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Gastrophysics: The New Science of the Table


Charles Spence

Crossmodal Research Laboratory, Department of

Experimental Psychology, University of Oxford

 

“Once at least in the life of every human, whether he be brute or trembling daffodil, comes a moment of complete gastronomic satisfaction.

It is, I am sure, as much a matter of spirit as of body. Everything is right; nothing jars. There is a kind of harmony, with every sensation and emotion melted into one chord of well-being.” (Fisher 2005, p. 325).

 

What is the perfect meal? We can probably all think of at least one especially memorable dinner that we have had. For some, it might be something as simple as a picnic in a summer meadow or else fish and chips by the seaside (while listening, of course, to the sounds of the sea). For others, it will be that once in a lifetime trip to one of the world’s top Michelin-starred restaurants. Wherever it was, what made it so special wasn’t just the food (Spence & Piqueras-Fiszman, 2014). Of course, the food matters: It is, after all, one of the most multisensory of experiences, one where if even a single sensory element is wrong, something is served cold that was supposed to be hot, then the whole experience will likely be ruined. In this talk, though, I will argue that what makes for a great eating experience depends far more on ‘the everything else’ that surrounds the meal than many of us realize: It depends on everything from the mood we are in through to the company we keep, and from the environment in which we eat and drink through to the plating, plateware, and cutlery. I will review the emerging body of gastrophysics research that is now helping to isolate just how important these various factors are to our perception and enjoyment of food. Some of the most exciting recent examples of the dynamic interplay between chefs, designers, and sensory scientists that is giving rise to exciting new immersive, experiential, (possibly experimental), and most definitely multisensory, dining experiences will also be highlighted. Finally, I will show how the search for the perfect meal can lead to interventions that may potentially help (in some small way) to tackle the growing obesity crisis, not to mention providing some intriguing ideas about how to get us all to shift to a rather more sustainable insect-based diet in the decades ahead.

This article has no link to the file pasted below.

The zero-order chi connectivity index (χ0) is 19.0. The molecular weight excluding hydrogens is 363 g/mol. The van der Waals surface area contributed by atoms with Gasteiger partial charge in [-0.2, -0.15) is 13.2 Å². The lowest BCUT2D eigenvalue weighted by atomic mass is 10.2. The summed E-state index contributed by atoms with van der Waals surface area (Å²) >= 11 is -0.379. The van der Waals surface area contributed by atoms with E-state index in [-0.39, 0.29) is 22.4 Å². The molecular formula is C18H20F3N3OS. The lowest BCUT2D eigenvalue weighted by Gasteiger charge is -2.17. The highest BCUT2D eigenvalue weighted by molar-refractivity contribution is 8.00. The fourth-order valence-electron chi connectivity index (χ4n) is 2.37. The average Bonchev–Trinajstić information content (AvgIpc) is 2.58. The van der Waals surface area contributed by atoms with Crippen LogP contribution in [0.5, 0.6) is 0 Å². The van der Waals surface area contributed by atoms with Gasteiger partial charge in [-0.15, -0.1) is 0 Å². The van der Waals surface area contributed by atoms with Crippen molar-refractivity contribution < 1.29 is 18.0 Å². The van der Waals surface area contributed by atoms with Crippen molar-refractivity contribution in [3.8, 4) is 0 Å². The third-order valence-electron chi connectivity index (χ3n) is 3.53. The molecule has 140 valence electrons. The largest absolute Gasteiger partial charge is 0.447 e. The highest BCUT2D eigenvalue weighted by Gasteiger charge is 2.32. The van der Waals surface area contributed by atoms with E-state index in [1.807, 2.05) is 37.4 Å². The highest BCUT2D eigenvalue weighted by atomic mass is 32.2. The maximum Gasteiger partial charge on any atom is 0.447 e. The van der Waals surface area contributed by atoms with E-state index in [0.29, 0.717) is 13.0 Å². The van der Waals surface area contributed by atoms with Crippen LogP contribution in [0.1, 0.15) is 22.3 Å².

Fisher, M. F. K. (2005). The pale yellow glove. In C. Korsmeyer (Ed.), The taste culture reader: Experiencing food and drink (pp. 325-329). Oxford: Berg.

Spence, C., & Piqueras-Fiszman, B. (2014). The perfect meal: The multisensory science of food and dining. Oxford: Wiley-Blackwell.